Finally, majority-minority districts, with their insularity, may encourage dangerous black pessimism. A 2006 CNN poll found that 40 percent of blacks believed “many” or “almost all” white people disliked blacks. A Gallup poll almost three years earlier had discovered that only 38 percent of blacks believed they were treated “fairly” or “somewhat fairly” in our society. For blacks who had attended college — those best equipped to take advantage of the opportunities opened up since the civil rights revolution — the figure was an even lower 26 percent. The congressionally sanctioned narrative of an America still steeped in white racism and thus in need of another quarter-century of careful federal oversight over covered jurisdictions is not benign.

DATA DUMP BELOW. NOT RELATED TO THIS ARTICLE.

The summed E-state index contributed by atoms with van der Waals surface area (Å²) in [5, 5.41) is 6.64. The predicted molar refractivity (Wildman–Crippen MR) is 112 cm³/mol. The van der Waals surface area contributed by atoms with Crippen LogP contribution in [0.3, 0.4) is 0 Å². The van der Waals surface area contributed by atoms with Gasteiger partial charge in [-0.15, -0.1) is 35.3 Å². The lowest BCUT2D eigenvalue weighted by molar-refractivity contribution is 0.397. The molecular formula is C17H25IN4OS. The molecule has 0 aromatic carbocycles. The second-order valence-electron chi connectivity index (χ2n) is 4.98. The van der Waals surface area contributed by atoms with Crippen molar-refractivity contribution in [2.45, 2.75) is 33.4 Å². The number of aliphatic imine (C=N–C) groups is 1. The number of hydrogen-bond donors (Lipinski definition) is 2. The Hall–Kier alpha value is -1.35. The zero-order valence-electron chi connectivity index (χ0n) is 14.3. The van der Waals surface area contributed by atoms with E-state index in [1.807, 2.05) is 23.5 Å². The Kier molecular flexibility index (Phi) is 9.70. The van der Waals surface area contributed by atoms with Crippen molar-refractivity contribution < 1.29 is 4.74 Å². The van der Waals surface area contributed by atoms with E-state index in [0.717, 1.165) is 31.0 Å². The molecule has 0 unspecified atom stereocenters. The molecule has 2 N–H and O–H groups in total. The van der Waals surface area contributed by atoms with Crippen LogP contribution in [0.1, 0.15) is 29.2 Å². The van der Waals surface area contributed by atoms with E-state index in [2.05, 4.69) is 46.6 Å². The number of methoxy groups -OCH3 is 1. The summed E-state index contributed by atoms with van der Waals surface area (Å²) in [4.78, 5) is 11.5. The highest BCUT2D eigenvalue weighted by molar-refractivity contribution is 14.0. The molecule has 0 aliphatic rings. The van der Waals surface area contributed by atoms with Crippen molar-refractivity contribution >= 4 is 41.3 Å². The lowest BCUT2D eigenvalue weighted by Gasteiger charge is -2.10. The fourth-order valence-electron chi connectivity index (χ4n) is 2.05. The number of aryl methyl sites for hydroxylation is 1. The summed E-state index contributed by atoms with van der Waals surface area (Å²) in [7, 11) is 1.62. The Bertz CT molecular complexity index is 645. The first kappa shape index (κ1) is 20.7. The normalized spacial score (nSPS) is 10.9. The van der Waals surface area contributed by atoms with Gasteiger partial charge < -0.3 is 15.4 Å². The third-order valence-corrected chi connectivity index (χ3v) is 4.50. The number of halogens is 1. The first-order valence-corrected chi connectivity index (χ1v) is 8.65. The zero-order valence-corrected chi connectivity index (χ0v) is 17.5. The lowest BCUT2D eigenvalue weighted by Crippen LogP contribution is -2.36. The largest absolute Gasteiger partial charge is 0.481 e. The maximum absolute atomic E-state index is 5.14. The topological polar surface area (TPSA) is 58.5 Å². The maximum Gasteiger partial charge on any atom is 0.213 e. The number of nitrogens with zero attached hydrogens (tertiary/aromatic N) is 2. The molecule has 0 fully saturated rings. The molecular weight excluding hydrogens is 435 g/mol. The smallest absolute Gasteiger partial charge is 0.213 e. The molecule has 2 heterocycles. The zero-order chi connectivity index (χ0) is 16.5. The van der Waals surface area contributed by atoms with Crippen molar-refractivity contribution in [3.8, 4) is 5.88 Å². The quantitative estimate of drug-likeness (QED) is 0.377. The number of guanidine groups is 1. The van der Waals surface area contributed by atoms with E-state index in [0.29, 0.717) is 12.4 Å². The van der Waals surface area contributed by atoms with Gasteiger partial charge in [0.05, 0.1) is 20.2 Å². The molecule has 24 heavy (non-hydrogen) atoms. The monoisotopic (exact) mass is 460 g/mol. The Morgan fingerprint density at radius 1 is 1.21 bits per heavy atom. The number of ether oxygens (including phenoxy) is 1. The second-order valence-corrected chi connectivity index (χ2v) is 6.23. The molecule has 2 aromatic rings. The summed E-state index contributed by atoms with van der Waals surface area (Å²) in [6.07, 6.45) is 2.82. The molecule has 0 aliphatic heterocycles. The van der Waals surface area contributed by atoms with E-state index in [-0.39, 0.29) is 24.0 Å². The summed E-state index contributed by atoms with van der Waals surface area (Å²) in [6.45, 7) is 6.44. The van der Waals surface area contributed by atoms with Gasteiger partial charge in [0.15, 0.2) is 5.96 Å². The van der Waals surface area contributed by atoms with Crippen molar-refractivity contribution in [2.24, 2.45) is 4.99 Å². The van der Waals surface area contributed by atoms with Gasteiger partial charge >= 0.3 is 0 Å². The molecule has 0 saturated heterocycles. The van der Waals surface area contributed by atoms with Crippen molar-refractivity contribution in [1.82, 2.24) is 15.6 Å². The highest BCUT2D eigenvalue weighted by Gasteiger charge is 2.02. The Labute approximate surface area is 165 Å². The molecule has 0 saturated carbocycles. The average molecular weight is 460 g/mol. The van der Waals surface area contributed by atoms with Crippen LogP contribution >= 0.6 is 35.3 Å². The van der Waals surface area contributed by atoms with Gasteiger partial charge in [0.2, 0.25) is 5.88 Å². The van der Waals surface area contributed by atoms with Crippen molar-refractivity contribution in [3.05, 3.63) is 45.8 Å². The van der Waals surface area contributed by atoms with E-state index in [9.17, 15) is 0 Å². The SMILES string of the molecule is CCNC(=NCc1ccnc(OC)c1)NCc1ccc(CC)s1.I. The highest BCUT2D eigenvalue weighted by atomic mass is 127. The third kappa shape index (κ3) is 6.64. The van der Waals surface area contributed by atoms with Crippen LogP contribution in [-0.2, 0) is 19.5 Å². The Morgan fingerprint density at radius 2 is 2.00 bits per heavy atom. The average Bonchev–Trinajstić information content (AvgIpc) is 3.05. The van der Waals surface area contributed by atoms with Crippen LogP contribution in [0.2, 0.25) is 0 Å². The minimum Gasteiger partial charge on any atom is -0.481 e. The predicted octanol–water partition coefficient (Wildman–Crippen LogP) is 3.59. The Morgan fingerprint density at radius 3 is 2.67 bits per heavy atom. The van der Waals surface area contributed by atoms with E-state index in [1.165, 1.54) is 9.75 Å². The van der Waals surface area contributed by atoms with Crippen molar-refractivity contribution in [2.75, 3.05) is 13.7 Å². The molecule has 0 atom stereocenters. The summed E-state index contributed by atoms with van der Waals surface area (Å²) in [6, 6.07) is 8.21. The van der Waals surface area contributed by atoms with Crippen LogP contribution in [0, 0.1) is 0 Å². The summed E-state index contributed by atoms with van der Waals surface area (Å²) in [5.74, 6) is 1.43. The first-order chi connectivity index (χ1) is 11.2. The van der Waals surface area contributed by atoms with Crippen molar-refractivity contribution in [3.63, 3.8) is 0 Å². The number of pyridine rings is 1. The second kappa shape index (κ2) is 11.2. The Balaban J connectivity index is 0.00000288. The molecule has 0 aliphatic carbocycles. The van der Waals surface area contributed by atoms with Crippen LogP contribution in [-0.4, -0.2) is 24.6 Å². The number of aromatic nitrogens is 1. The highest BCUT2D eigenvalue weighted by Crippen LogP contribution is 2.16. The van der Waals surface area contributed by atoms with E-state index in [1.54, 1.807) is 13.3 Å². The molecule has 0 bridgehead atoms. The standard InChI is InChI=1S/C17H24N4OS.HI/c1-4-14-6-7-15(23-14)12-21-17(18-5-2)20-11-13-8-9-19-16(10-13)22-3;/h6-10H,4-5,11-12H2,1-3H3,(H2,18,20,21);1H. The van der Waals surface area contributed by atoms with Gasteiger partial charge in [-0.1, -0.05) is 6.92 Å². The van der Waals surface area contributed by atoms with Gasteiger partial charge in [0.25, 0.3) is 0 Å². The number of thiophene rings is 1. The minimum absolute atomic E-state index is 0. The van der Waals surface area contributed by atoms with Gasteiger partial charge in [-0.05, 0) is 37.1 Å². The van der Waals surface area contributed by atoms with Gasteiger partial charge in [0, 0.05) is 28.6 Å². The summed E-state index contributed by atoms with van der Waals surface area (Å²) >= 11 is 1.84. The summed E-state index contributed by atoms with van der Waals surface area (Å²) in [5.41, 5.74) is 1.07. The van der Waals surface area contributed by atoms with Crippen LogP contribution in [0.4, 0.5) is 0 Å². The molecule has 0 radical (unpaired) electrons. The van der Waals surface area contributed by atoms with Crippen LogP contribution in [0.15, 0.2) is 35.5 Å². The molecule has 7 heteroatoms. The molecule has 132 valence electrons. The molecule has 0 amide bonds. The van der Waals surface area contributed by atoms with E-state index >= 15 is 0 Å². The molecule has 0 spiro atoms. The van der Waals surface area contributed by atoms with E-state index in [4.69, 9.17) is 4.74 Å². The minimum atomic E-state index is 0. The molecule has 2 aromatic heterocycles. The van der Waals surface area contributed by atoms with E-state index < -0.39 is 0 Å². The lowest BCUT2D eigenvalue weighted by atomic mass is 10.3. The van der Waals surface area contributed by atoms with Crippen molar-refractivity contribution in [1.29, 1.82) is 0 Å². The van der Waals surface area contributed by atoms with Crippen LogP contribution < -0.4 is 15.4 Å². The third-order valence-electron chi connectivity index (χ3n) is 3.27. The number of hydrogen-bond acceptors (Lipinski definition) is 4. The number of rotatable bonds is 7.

Pessimism had an impact in the early months of the campaign for the 2008 election. Polling before the first primary ballots were cast showed Barack Obama as having only modest support from black voters. African Americans, it appeared, were lukewarm toward Obama because they believed he had no chance of winning. Robert Ford, a black state senator in South Carolina, for instance, told a Time magazine reporter in January 2007 that “Obama would need 43% of the white vote in some states to win, and that’s humanly impossible.” Southern blacks “don’t believe this country is ready to vote for a black president,” he added. Referring to Obama’s opponent, Hillary Rodham Clinton, Jesse Jackson said, “A white female has an advantage over a black male.” And, after the first three contests, political scientist Philip Klinkner was ready to conclude that there was a “ceiling” on potential white support for Obama of about 35 percent.